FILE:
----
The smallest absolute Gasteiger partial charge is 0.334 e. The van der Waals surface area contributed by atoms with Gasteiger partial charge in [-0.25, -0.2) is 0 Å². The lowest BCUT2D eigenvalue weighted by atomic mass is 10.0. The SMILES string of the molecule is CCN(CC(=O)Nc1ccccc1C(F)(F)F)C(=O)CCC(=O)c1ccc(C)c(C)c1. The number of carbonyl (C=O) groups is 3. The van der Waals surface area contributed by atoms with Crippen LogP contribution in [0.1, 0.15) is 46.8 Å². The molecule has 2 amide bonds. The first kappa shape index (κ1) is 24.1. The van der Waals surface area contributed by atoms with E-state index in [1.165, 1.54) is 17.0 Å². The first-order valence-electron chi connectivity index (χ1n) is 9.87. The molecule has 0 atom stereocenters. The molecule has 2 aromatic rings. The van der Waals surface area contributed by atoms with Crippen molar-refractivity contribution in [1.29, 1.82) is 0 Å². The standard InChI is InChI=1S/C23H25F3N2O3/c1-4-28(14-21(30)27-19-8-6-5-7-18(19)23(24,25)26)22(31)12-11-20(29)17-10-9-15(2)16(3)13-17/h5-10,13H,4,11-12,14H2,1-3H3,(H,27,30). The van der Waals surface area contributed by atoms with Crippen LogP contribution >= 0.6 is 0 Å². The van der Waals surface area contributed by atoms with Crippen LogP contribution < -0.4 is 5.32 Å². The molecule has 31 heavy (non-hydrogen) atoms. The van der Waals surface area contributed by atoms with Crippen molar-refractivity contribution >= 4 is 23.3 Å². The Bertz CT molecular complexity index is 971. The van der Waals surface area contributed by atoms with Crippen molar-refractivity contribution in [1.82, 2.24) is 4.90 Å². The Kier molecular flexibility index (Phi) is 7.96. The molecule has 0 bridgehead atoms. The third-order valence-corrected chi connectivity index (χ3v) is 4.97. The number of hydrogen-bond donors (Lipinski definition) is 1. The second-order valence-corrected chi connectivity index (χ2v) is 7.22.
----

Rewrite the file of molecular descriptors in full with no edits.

The smallest absolute Gasteiger partial charge is 0.334 e. The van der Waals surface area contributed by atoms with Gasteiger partial charge in [-0.25, -0.2) is 0 Å². The lowest BCUT2D eigenvalue weighted by atomic mass is 10.0. The SMILES string of the molecule is CCN(CC(=O)Nc1ccccc1C(F)(F)F)C(=O)CCC(=O)c1ccc(C)c(C)c1. The number of carbonyl (C=O) groups is 3. The van der Waals surface area contributed by atoms with Crippen LogP contribution in [0.1, 0.15) is 46.8 Å². The molecule has 2 amide bonds. The first kappa shape index (κ1) is 24.1. The van der Waals surface area contributed by atoms with E-state index in [1.165, 1.54) is 17.0 Å². The first-order valence-electron chi connectivity index (χ1n) is 9.87. The molecule has 0 atom stereocenters. The molecule has 2 aromatic rings. The van der Waals surface area contributed by atoms with Crippen molar-refractivity contribution in [1.29, 1.82) is 0 Å². The standard InChI is InChI=1S/C23H25F3N2O3/c1-4-28(14-21(30)27-19-8-6-5-7-18(19)23(24,25)26)22(31)12-11-20(29)17-10-9-15(2)16(3)13-17/h5-10,13H,4,11-12,14H2,1-3H3,(H,27,30). The van der Waals surface area contributed by atoms with Crippen LogP contribution >= 0.6 is 0 Å². The van der Waals surface area contributed by atoms with Crippen LogP contribution < -0.4 is 5.32 Å². The molecule has 31 heavy (non-hydrogen) atoms. The van der Waals surface area contributed by atoms with Crippen molar-refractivity contribution >= 4 is 23.3 Å². The Bertz CT molecular complexity index is 971. The van der Waals surface area contributed by atoms with Crippen molar-refractivity contribution in [1.82, 2.24) is 4.90 Å². The Kier molecular flexibility index (Phi) is 7.96. The molecule has 0 bridgehead atoms. The third-order valence-corrected chi connectivity index (χ3v) is 4.97. The number of hydrogen-bond donors (Lipinski definition) is 1. The second-order valence-corrected chi connectivity index (χ2v) is 7.22.